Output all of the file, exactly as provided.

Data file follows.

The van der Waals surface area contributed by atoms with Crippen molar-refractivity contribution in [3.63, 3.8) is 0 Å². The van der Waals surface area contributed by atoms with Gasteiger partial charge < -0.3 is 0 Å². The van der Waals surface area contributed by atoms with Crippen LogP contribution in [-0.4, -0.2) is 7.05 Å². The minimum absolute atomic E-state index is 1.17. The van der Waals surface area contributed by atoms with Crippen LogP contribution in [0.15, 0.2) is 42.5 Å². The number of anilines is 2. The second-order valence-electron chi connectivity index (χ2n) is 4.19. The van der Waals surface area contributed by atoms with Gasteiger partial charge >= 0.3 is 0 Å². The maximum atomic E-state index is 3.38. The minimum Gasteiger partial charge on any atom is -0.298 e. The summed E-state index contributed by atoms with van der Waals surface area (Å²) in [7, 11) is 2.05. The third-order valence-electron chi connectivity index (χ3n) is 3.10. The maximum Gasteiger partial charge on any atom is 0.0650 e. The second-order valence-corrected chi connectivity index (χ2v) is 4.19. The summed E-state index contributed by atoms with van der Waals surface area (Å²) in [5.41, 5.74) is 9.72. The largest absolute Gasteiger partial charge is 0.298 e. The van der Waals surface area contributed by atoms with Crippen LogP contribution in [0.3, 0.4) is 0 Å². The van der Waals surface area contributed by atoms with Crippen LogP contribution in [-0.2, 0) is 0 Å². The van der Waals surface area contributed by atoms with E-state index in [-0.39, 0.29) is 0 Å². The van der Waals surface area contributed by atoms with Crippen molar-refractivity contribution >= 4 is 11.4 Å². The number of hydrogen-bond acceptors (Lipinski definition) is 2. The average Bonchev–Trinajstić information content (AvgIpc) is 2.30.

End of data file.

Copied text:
The van der Waals surface area contributed by atoms with Crippen molar-refractivity contribution in [3.63, 3.8) is 0 Å². The van der Waals surface area contributed by atoms with Gasteiger partial charge < -0.3 is 0 Å². The van der Waals surface area contributed by atoms with Crippen LogP contribution in [-0.4, -0.2) is 7.05 Å². The minimum absolute atomic E-state index is 1.17. The van der Waals surface area contributed by atoms with Crippen LogP contribution in [0.15, 0.2) is 42.5 Å². The number of anilines is 2. The second-order valence-electron chi connectivity index (χ2n) is 4.19. The van der Waals surface area contributed by atoms with Gasteiger partial charge >= 0.3 is 0 Å². The maximum atomic E-state index is 3.38. The minimum Gasteiger partial charge on any atom is -0.298 e. The summed E-state index contributed by atoms with van der Waals surface area (Å²) in [7, 11) is 2.05. The third-order valence-electron chi connectivity index (χ3n) is 3.10. The maximum Gasteiger partial charge on any atom is 0.0650 e. The second-order valence-corrected chi connectivity index (χ2v) is 4.19. The summed E-state index contributed by atoms with van der Waals surface area (Å²) in [5.41, 5.74) is 9.72. The largest absolute Gasteiger partial charge is 0.298 e. The van der Waals surface area contributed by atoms with Crippen LogP contribution in [0.3, 0.4) is 0 Å². The van der Waals surface area contributed by atoms with Crippen LogP contribution in [-0.2, 0) is 0 Å². The van der Waals surface area contributed by atoms with E-state index in [-0.39, 0.29) is 0 Å². The van der Waals surface area contributed by atoms with Crippen molar-refractivity contribution >= 4 is 11.4 Å². The number of hydrogen-bond acceptors (Lipinski definition) is 2. The average Bonchev–Trinajstić information content (AvgIpc) is 2.30.